I am completing the last full entry of our India Adventure, as I sit here overlooking the beach from our hotel room, but still have yesterday’s adventures to regale.
Colin and I rose early as we had a tee off time at Trivandrum Golf Club at 09:00. We breakfasted at 07:30 and finally headed off in a public taxi that declared our journey to be 190, which we thought was a bit cheap and even more so when the driver stayed at the club and was waiting our return from playing.
The Trivandrum Club house was built back in the late 1930’s by the Maharaja after having visited St Andrews golf club in Scotland. The club secretary was there to welcome us and we were given a caddie between ourselves as well as two sets of clubs. Our caddie Anis had between up at 3:30 to cut the greens and prepare the course for our arrival. He played off 10. The course was the academy course for the locals and a number of the students were out on the course homing their game. We were later to find out that Anis son aged 17 was also at the club and had recently won the Chennar Open Golf Championship. Very much a family affair.
The course was seeded with elephant grass, which was the only grass that could grow. The course had been very wet due to the rain, so when playing the ball, the secret was not to contact the extremely snatchy grass but to cleanly strike the ball. The tee zones where best described as muddy patches and the greens were poor with a stent rating of 1. So despiite these factors the game suited my farm like larup approach and went into a 6 up leap, with chip ins monster putts. Colin struggled to keep away from any man made structure and twice awoke the green keeper when entering his lawn mover store. The course was haphazard, it had nine holes two flags on very small greens, but it seemed as if every teeing position sailed over an alternate green in front. Very unnerving as the academy players were putting out. A quick shout for our caddie and the students scattered about.
Colin only got serious on the back nine when unsurprisingly he declared that the front nine was lossener.
His concentration kicked in as those that know him as soon as money and winning are offered a different Colin stepped forward. However it took until hole 8 where Colin Sunk his only long putt of the day to break our deadlock. With the green keepers hut coming into play on the last my opportunity to win was lost as my second was hit into the jungle. Somewhat surprisingly Colin got a free drop from behind a tree on his third and also another free drop when repairs on the green block his Putt to the hole. So there it was a win for Colin.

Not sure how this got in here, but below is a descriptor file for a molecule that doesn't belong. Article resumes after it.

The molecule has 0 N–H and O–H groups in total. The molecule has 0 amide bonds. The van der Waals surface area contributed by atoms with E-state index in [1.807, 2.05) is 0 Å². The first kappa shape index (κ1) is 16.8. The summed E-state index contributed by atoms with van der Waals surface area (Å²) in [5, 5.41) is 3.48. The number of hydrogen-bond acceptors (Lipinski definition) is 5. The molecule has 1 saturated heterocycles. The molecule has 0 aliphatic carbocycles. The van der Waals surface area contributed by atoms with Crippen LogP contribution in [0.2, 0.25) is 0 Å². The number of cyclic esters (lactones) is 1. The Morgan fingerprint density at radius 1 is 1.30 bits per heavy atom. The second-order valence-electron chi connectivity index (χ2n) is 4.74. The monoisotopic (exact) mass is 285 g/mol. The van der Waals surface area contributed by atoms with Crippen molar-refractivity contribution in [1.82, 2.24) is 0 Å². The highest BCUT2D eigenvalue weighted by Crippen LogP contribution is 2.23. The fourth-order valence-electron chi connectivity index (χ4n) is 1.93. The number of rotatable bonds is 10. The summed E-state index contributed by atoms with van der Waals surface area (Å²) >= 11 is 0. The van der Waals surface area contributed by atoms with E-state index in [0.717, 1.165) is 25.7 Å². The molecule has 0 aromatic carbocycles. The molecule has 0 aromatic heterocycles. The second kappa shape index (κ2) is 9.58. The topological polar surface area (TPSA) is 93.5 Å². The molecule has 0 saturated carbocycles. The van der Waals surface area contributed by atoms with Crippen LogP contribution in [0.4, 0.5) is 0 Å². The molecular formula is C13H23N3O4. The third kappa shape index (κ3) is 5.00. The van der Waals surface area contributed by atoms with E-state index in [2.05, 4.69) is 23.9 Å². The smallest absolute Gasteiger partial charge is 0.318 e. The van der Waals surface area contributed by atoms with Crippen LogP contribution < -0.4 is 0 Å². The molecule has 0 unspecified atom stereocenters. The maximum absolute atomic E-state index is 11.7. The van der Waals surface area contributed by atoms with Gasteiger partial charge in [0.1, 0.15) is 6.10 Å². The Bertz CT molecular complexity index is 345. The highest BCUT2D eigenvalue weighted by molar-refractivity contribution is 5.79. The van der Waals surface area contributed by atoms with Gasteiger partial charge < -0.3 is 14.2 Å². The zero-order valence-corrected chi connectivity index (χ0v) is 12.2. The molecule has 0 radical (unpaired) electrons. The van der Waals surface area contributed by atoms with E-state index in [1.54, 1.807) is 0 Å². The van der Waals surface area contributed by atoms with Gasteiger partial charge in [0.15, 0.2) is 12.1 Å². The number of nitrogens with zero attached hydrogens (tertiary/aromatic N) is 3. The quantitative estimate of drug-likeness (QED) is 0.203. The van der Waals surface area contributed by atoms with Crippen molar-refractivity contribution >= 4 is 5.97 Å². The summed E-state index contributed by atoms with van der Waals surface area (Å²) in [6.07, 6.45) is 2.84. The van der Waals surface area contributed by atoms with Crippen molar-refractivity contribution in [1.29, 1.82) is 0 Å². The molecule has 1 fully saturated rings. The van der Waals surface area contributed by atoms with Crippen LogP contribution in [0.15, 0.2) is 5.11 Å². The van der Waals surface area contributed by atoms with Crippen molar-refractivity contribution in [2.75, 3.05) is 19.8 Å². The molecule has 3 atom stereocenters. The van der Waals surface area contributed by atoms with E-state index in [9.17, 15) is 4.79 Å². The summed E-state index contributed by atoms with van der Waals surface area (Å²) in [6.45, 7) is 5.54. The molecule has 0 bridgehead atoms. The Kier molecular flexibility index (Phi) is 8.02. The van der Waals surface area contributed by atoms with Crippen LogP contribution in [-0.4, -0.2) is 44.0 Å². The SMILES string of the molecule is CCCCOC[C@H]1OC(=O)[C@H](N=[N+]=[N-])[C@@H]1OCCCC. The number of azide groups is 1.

We headed back to met up with girls after a shower and down to the beach.
The beach I have not described in any detail because I am so concerned about the water quality as effluent is being washed in near by. The sea is full of plastics, clothing and detritus I just cannot face stepping in in fear of getting some contamination. However not deterred Colin and Zoe bravely go in for a swim. Alison paddled I just looked on in horror. I was also surprised that such an environment can still support lots of fish, hundreds of eagles and kites, as well as a flotilla of fishing vessels. It makes me sad that there is an acceptance of human waste and created waste in roads, streets, rivers and sea, with very little to stop or solve the problem.
We walked along the Kovalam commercial beach for sunset and whilst Alison and Zoe explored everything shop, every backstreet store to spend the remainder of our money. Zoe actually asked how much for a little girl to bring home, the little girls mother the shop keeper replied “ we do not openly sell children any more, but if you come back later we can see what can be done”. After completing a number of negotiated settlements a number of purchases were made but no sisters for the Halcomb family. Colin was happy paddling with the locals whilst I acted as look out when they disappeared into the back street stores.
Again tonight at the sea food resturant, Colin and Alison “The catch of the Day” or should I say the “Catch of some day” a giant 1.2kg Red Snapper between them. No fear but after my risk assessment I opted for the Meat living off the rubbish in the streets'!!!!!!
We had a lovely meal and we all went to bed, fatter, redder and saited.
Monday 4th November 2019.
Alison and I slept soundly until 09:30 and had to rush to breakfast as we had not eaten for at least eight hours!!!!
To day it is very humid and very hot, as we stepped out of our air conditioned rooms, our glasses steamed up.
We had an extremely lazy day down on the beach watching the fully clothed locals coming down to sea and playing around, even a bus load of school children wearing their uniforms gladly all piled into the sea fully clothed. I do not how they got back home but I am sure the driver would have been pissed.
We took part in archery at the hotel to pass some time, with this time the Theobald’s triumphant.
Back to the beach for further drinks, lunch and upsetting the boatmen offering Colin a fishing and snorkelling trip, despite Colin not being good at sea. So for 2 hours Colin had to make out he was asleep, until the boatman went for a late lunch.
The sun is now beginning its final setting of our holiday, as Alison is packing the bags for a 4 am start tomorrow to journey back home. In someways it seems as if it were only yesterday but it others it seems a long time since we first landed in Delhi. So many magical sites, experiences and iconic places of interest but also the normal life within a remote village has some of our more golden moments.
For my last post, when back in the Uk, I will consider and construct my thoughts of this incredible journey of diametrically opposed opposites yet an acceptance from both ends of the spectrum.
I hope you have enjoyed the back stories as the photographs, I look forward to sharing these when back home, although Alison does have her doubts